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Released July 25, 2002
MUW to offer music therapy degree this fall
COLUMBUS, Miss. -- Mississippi University for Women, in keeping with its tradition of being an innovative leader in education, will offer a program leading to a bachelor of music therapy degree in the Division of Fine & Performing Arts this fall.
“Music therapy is a systematic process in which music is used to assist persons with a variety of needs to achieve overall health,” according to Kristen Cole, who was selected to head The W's music therapy program after a nationwide search.
MUW is one of a limited number of universities in the country and the only public institution in Mississippi to offer the program, which consists of coursework and an internship of six to nine months. Students completing the program will be eligible to sit for the national board certification exam in music therapy.
The program will integrate students into the community and offer opportunities for hands-on experiences in a diverse number of settings such as schools, nursing homes and hospitals.
“The music therapist serves a very large and diverse population. Music therapy has applications in many treatment programs, serving a cross section of people," Cole said.
MUW has begun the certification process with the American Music Therapy Association and the National Association for Schools of Music. The AMTA, which promotes “research exploring the benefits of music as therapy,” was founded in 1998 as a union of the National Association for Music Therapy and the American Association for Music Therapy.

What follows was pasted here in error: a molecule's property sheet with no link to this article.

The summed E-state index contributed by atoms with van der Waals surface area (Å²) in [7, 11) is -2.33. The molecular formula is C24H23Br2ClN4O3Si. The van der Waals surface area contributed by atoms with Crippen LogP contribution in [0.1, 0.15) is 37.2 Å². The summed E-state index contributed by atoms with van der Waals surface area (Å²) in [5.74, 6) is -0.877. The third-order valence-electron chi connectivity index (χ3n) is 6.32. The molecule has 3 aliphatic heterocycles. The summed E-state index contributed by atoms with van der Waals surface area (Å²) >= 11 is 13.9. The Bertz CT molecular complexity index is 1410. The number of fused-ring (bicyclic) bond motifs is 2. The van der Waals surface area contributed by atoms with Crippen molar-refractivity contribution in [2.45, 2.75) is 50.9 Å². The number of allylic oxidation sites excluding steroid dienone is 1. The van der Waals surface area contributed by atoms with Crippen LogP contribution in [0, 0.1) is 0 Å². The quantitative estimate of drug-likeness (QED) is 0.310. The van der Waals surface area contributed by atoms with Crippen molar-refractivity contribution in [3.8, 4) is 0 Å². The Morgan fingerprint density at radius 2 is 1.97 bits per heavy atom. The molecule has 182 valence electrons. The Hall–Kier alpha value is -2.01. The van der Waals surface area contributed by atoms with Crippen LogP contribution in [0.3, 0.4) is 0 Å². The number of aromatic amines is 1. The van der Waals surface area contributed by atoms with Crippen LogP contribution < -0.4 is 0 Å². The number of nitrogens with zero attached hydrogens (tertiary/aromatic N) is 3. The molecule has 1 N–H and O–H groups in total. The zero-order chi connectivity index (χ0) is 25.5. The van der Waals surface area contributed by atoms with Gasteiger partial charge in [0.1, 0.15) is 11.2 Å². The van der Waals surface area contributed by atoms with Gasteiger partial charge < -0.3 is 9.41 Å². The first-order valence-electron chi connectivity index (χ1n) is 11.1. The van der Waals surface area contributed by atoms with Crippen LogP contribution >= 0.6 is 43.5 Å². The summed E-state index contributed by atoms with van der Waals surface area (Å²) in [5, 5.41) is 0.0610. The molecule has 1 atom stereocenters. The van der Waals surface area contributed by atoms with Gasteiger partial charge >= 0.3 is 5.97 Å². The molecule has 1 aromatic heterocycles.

In October, Cole, a masters level board certified music therapist, will make two presentations at the AMTA national conference in Atlanta. Before coming to The W, Cole had a private practice in Michigan.
Dr. Michael Garrett, head of the Division of Fine and Performing Arts, said, “The new music therapy major is just the kind of program that we at The W should be doing. The field of music therapy has been growing because of the increasing recognition of its importance in improving the quality of life …from those with mental or physical disabilities to terminally ill clients helped by the solace that music can provide.”
The 20th century application of music to the healing process began after World War I when musicians of all types played at Veteran hospitals around the country and medical professionals noted the positive response to the music from patients, according to the AMTA. The first music therapy program began in 1944 at Michigan State University.
“The future of music therapy is promising because of the state of the art music therapy research in physical rehabilitation, Alzheimer’s disease, and psychoneuroimmunology is documenting the effectiveness of music therapy in terms that are important in the context of a biological medical model,” according to the AMTA.
Freshman Rachel Delk, who is enrolled in the new program, said, “I have always wanted to major in music, but I didn’t want to teach, I wanted to play the music.”
Delk, who plays piano, guitar, clarinet, mallets and sings, felt that “performance never offered the security” she desired.
“So, when I heard about the music therapy program, I knew that was what I wanted to do for the rest of my life. My dream is to move to Memphis and work at St. Jude.”
According to Cole, who sings as well as plays the violin, guitar and piano, “There is not just one particular style of music used in music therapy. All styles of music can be useful.”
This fall MUW will offer two courses: MUS151 Introduction to Music Therapy, open to music therapy majors who have passed the program’s entrance criteria and MUS255 Psychology of Music, which is open to general population.
Cole believes MUS255 would benefit students in various disciplines.
“We will discuss the connection between music and the emotions and examine how and why we react to different music in different manners.”
For additional information about the music therapy program, contact Cole at (662) 329-7341or visit the web page at www.muw.edu/fine_arts/MusicTherapy.htm.
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